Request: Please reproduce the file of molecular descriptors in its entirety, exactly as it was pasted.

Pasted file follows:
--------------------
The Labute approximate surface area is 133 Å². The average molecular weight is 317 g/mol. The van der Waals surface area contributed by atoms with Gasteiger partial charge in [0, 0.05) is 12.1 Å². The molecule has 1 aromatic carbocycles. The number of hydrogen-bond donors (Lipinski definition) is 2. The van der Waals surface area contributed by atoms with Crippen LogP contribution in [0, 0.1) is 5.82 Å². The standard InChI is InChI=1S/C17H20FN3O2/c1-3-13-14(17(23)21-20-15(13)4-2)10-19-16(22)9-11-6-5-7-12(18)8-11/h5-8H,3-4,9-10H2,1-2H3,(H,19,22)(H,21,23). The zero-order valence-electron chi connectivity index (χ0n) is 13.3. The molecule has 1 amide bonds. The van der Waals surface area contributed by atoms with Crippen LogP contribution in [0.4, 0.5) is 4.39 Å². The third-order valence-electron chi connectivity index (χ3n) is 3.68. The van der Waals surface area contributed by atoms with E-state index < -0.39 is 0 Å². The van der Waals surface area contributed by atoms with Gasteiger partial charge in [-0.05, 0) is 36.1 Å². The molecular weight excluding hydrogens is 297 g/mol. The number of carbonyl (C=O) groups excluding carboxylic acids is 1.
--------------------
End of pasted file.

The Labute approximate surface area is 133 Å². The average molecular weight is 317 g/mol. The van der Waals surface area contributed by atoms with Gasteiger partial charge in [0, 0.05) is 12.1 Å². The molecule has 1 aromatic carbocycles. The number of hydrogen-bond donors (Lipinski definition) is 2. The van der Waals surface area contributed by atoms with Crippen LogP contribution in [0, 0.1) is 5.82 Å². The standard InChI is InChI=1S/C17H20FN3O2/c1-3-13-14(17(23)21-20-15(13)4-2)10-19-16(22)9-11-6-5-7-12(18)8-11/h5-8H,3-4,9-10H2,1-2H3,(H,19,22)(H,21,23). The zero-order valence-electron chi connectivity index (χ0n) is 13.3. The molecule has 1 amide bonds. The van der Waals surface area contributed by atoms with Crippen LogP contribution in [0.4, 0.5) is 4.39 Å². The third-order valence-electron chi connectivity index (χ3n) is 3.68. The van der Waals surface area contributed by atoms with E-state index < -0.39 is 0 Å². The van der Waals surface area contributed by atoms with Gasteiger partial charge in [-0.05, 0) is 36.1 Å². The molecular weight excluding hydrogens is 297 g/mol. The number of carbonyl (C=O) groups excluding carboxylic acids is 1.